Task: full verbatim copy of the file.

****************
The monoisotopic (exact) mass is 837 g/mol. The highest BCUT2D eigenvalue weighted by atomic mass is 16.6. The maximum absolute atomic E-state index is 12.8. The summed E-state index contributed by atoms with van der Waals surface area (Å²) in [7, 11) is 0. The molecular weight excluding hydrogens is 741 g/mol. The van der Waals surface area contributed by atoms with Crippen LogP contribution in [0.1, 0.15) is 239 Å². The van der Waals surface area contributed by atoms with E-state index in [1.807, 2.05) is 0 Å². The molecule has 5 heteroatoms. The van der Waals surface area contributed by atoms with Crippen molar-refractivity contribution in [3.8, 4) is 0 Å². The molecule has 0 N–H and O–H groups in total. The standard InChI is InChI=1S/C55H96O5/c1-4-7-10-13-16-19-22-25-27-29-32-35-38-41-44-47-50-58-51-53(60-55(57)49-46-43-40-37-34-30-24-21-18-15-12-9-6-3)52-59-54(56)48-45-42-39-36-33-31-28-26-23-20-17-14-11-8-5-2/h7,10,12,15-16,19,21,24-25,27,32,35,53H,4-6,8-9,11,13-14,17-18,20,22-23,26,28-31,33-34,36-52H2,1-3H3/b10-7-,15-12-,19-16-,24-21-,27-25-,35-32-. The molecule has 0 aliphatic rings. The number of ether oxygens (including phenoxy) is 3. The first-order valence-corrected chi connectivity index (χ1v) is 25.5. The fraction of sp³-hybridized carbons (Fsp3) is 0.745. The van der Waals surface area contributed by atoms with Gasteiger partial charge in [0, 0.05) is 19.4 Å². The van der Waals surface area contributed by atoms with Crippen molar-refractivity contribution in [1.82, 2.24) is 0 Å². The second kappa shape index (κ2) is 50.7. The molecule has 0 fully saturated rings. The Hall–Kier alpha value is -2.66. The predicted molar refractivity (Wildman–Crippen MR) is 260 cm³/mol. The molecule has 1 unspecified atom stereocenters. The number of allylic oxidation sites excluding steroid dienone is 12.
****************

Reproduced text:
The monoisotopic (exact) mass is 837 g/mol. The highest BCUT2D eigenvalue weighted by atomic mass is 16.6. The maximum absolute atomic E-state index is 12.8. The summed E-state index contributed by atoms with van der Waals surface area (Å²) in [7, 11) is 0. The molecular weight excluding hydrogens is 741 g/mol. The van der Waals surface area contributed by atoms with Crippen LogP contribution in [0.1, 0.15) is 239 Å². The van der Waals surface area contributed by atoms with E-state index in [1.807, 2.05) is 0 Å². The molecule has 5 heteroatoms. The van der Waals surface area contributed by atoms with Crippen molar-refractivity contribution in [3.8, 4) is 0 Å². The molecule has 0 N–H and O–H groups in total. The standard InChI is InChI=1S/C55H96O5/c1-4-7-10-13-16-19-22-25-27-29-32-35-38-41-44-47-50-58-51-53(60-55(57)49-46-43-40-37-34-30-24-21-18-15-12-9-6-3)52-59-54(56)48-45-42-39-36-33-31-28-26-23-20-17-14-11-8-5-2/h7,10,12,15-16,19,21,24-25,27,32,35,53H,4-6,8-9,11,13-14,17-18,20,22-23,26,28-31,33-34,36-52H2,1-3H3/b10-7-,15-12-,19-16-,24-21-,27-25-,35-32-. The molecule has 0 aliphatic rings. The number of ether oxygens (including phenoxy) is 3. The first-order valence-corrected chi connectivity index (χ1v) is 25.5. The fraction of sp³-hybridized carbons (Fsp3) is 0.745. The van der Waals surface area contributed by atoms with Gasteiger partial charge in [0, 0.05) is 19.4 Å². The van der Waals surface area contributed by atoms with Crippen molar-refractivity contribution in [1.82, 2.24) is 0 Å². The second kappa shape index (κ2) is 50.7. The molecule has 0 fully saturated rings. The Hall–Kier alpha value is -2.66. The predicted molar refractivity (Wildman–Crippen MR) is 260 cm³/mol. The molecule has 1 unspecified atom stereocenters. The number of allylic oxidation sites excluding steroid dienone is 12.